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A new Le Monde report has again ruffled the proverbial feathers of Rafale deal. Know how

PW Bureau

A report has alleged that French authorities  waived taxes worth $162.6 million in favour of Anil Ambani’s France-based telecom company New Delhi: As the dust on the Rafale deal refuses to settle down, a fresh revelation by French newspaper Le Monde has ruffled the proverbial feathers of the controversy again. A report published by the French newspaper on Saturday has alleged that French authorities waived taxes worth $162.6 million (Rs 1,077 crores approximately) in favour of Anil Ambani’s France-based telecom company named, Reliance FLAG Atlantic France in 2015. The newspaper said that Ambani’s tax debt, the result of disputed tax litigation, was cleared six months after Prime Minister Narendra Modi announced the Rafale deal in April 2015. Here’s a screenshot of the tweet posted by Le Monde journalist Julien Bissou.

What was the litigation about?

Ambani’s company was placed under the scanner by French tax authorities and was found liable to pay 60 million euros in taxes for the period 2007 to 2010. At the time, Reliance Atlantic Flag France had offered to pay 7.6 million euros as taxes but that was rejected by French authorities who conducted another investigation, the report said. The other investigation scrutinised the period between 2010 and 2012 and at the end of it, Ambani was asked to pay an additional 91 million euros in taxes.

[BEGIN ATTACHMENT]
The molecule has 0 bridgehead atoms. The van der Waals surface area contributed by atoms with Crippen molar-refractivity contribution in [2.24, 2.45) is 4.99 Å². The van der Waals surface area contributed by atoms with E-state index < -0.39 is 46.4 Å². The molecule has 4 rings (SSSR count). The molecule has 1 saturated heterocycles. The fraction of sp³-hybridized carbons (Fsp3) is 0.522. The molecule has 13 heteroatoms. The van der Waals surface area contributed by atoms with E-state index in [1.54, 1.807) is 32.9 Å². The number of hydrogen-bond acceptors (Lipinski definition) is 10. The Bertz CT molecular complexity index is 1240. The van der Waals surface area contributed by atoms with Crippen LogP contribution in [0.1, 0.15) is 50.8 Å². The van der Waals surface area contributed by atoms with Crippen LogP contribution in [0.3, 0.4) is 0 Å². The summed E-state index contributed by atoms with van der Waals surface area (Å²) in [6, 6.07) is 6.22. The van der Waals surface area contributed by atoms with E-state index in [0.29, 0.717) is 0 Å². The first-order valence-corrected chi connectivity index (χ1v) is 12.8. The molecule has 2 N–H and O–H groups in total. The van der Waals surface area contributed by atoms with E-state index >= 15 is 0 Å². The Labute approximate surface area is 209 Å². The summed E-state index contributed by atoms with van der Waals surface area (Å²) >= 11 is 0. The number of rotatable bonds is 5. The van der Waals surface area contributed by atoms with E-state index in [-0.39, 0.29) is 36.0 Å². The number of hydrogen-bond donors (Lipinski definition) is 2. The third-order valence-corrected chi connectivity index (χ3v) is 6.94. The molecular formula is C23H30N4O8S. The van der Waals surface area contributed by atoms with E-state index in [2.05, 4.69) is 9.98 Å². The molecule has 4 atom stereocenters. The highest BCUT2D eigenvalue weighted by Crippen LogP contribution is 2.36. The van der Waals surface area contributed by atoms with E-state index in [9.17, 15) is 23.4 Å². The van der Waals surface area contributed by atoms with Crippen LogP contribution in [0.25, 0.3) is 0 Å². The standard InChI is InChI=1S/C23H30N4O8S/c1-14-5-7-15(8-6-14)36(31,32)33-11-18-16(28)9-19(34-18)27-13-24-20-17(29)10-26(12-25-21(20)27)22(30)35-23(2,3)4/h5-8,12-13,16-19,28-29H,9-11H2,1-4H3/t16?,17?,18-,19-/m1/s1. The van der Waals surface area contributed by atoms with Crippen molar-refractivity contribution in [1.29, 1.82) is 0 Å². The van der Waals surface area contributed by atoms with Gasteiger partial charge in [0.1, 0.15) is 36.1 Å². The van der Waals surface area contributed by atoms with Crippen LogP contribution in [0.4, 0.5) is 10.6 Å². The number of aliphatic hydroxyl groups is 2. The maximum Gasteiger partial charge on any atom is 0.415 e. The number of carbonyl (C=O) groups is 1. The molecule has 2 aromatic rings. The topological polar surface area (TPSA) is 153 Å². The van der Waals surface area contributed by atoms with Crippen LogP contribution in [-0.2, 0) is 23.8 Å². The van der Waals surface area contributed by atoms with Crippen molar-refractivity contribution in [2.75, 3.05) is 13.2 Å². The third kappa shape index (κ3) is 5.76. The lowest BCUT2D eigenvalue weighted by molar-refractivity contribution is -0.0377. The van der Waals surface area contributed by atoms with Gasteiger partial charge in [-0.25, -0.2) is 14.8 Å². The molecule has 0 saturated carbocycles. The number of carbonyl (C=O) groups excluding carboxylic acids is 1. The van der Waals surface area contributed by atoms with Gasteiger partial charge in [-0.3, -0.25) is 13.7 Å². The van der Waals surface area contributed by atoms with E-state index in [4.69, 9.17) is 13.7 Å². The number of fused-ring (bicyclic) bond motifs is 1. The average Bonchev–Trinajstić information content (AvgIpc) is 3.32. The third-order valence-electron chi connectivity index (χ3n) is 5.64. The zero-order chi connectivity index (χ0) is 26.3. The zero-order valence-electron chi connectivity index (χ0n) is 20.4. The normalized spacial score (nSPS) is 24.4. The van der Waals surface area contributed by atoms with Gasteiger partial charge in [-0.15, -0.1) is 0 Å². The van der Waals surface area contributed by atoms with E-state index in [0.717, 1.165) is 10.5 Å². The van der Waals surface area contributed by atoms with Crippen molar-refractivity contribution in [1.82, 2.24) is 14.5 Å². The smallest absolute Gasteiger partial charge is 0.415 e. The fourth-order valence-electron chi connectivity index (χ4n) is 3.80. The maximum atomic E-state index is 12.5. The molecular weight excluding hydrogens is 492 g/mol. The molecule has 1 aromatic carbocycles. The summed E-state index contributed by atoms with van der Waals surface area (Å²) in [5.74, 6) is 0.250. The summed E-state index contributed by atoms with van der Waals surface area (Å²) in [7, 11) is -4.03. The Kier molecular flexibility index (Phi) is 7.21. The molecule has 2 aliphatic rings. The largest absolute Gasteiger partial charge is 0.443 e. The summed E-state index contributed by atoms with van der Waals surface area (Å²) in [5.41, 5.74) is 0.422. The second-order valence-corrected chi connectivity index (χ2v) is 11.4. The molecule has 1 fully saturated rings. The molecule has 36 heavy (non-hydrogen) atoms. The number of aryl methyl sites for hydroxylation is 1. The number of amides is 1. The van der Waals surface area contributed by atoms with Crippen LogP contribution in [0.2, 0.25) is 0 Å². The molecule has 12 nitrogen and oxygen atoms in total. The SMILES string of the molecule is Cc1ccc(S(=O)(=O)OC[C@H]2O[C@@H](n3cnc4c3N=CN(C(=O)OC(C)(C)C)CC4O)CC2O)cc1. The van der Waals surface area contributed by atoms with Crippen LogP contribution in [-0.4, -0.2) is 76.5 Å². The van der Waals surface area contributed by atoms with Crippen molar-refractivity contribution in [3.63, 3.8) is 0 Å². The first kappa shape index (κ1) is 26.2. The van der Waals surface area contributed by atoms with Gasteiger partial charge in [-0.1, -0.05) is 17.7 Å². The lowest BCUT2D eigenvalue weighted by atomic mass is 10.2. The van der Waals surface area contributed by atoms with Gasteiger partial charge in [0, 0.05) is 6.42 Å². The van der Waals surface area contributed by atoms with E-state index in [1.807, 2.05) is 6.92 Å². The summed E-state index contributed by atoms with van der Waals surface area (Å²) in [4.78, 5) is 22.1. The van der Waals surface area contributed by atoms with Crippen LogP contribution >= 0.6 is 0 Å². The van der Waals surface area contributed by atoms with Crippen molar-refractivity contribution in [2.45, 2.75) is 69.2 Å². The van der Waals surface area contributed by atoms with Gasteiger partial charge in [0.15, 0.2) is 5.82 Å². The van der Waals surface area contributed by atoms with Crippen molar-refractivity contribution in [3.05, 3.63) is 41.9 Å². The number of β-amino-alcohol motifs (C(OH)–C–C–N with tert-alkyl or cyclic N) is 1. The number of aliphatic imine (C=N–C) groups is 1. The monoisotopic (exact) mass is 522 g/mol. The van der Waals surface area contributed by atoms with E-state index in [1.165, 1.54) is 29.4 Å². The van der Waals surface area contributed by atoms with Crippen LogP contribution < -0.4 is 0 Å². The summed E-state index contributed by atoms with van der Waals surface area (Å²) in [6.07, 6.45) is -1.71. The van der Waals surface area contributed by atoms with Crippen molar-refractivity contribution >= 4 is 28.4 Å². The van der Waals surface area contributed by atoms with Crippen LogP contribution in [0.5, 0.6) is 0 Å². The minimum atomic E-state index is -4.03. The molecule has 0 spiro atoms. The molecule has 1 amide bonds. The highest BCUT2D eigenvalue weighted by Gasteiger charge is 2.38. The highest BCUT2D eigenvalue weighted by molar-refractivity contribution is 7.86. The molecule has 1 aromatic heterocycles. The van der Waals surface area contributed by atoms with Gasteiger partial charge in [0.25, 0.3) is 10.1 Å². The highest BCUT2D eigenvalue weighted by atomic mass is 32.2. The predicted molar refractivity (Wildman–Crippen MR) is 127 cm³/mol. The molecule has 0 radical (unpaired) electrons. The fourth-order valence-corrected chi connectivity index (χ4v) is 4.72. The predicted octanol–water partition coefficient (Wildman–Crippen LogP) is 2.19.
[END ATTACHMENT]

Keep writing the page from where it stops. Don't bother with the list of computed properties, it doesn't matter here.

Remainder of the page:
The Rafale timeline

It was in April 2015 that Modi had announced the Rafale deal with French company Dassault. Le Monde said that at the time Modi announced India’s decision to buy 36 Rafale combat aircraft in fly-away condition, the total amount owned by Ambani’s company was at least 151 million Euros. However, six months after the Rafale deal was announced in India, between February 2015 and September 2015, French authorities reportedly settled the 143.7 million-euro tax dispute and accepted what had been offered by Reliance earlier: 7.3 million euros. The decision raises questions as to why was a 7.3-million-euro settlement accepted by French authorities when the same had been rejected earlier.

What does Reliance say?

Meanwhile, Reliance responded to the Le Monde story via an official statement in which it said that the case pertained to 2008 and denied any “favouritism or gain” from the settlement. It also said that the tax demands were completely “unsustainable and illegal” and the disputes were settled “as per legal framework in France available to all companies operating in France.”

The backdrop

The news came just days after the Supreme Court of India admitted the newly published “privileged” Rafale documents in The Hindu, dismissing the government’s argument against hearing a review petition on its earlier ruling on the Rafale deal.